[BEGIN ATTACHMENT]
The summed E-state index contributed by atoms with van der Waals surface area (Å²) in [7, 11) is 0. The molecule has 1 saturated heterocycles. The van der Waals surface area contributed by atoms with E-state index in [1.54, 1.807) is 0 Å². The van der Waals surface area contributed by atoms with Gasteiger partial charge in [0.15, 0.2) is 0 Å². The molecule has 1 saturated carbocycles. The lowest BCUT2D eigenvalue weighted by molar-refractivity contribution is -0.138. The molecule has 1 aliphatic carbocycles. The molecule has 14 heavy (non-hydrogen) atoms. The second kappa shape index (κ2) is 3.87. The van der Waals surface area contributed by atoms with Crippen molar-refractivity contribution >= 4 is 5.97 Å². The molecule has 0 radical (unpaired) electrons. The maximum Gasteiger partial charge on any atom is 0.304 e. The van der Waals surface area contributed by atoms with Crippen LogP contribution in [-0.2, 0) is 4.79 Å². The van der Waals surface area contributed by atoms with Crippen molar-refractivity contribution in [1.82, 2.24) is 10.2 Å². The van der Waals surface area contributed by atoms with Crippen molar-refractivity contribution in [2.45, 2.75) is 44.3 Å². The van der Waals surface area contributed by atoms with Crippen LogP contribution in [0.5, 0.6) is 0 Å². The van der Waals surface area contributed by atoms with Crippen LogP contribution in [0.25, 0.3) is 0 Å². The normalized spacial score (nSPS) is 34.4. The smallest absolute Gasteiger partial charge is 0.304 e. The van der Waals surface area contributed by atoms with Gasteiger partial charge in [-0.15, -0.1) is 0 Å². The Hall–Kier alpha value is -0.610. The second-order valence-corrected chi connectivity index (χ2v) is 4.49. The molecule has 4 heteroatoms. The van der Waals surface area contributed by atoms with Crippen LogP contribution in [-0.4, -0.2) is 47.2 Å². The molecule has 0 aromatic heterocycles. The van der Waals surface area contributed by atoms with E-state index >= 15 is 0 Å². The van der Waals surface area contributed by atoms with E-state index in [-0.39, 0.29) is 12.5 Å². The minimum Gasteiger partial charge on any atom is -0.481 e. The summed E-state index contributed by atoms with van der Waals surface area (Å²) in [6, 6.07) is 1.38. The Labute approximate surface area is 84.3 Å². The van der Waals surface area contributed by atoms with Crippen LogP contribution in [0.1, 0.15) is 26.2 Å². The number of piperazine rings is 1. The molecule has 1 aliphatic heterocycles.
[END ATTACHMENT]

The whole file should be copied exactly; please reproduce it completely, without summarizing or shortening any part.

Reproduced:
The summed E-state index contributed by atoms with van der Waals surface area (Å²) in [7, 11) is 0. The molecule has 1 saturated heterocycles. The van der Waals surface area contributed by atoms with E-state index in [1.54, 1.807) is 0 Å². The van der Waals surface area contributed by atoms with Gasteiger partial charge in [0.15, 0.2) is 0 Å². The molecule has 1 saturated carbocycles. The lowest BCUT2D eigenvalue weighted by molar-refractivity contribution is -0.138. The molecule has 1 aliphatic carbocycles. The molecule has 14 heavy (non-hydrogen) atoms. The second kappa shape index (κ2) is 3.87. The van der Waals surface area contributed by atoms with Crippen molar-refractivity contribution >= 4 is 5.97 Å². The molecule has 0 radical (unpaired) electrons. The maximum Gasteiger partial charge on any atom is 0.304 e. The van der Waals surface area contributed by atoms with Crippen LogP contribution in [-0.2, 0) is 4.79 Å². The van der Waals surface area contributed by atoms with Crippen molar-refractivity contribution in [1.82, 2.24) is 10.2 Å². The van der Waals surface area contributed by atoms with Crippen molar-refractivity contribution in [2.45, 2.75) is 44.3 Å². The van der Waals surface area contributed by atoms with Crippen LogP contribution in [0.5, 0.6) is 0 Å². The van der Waals surface area contributed by atoms with Crippen LogP contribution in [0.25, 0.3) is 0 Å². The normalized spacial score (nSPS) is 34.4. The smallest absolute Gasteiger partial charge is 0.304 e. The van der Waals surface area contributed by atoms with Gasteiger partial charge in [-0.15, -0.1) is 0 Å². The Hall–Kier alpha value is -0.610. The second-order valence-corrected chi connectivity index (χ2v) is 4.49. The molecule has 4 heteroatoms. The van der Waals surface area contributed by atoms with Crippen LogP contribution in [-0.4, -0.2) is 47.2 Å². The molecule has 0 aromatic heterocycles. The van der Waals surface area contributed by atoms with E-state index >= 15 is 0 Å². The van der Waals surface area contributed by atoms with E-state index in [-0.39, 0.29) is 12.5 Å². The minimum Gasteiger partial charge on any atom is -0.481 e. The summed E-state index contributed by atoms with van der Waals surface area (Å²) in [6, 6.07) is 1.38. The Labute approximate surface area is 84.3 Å². The van der Waals surface area contributed by atoms with Crippen LogP contribution in [0.1, 0.15) is 26.2 Å². The number of piperazine rings is 1. The molecule has 1 aliphatic heterocycles.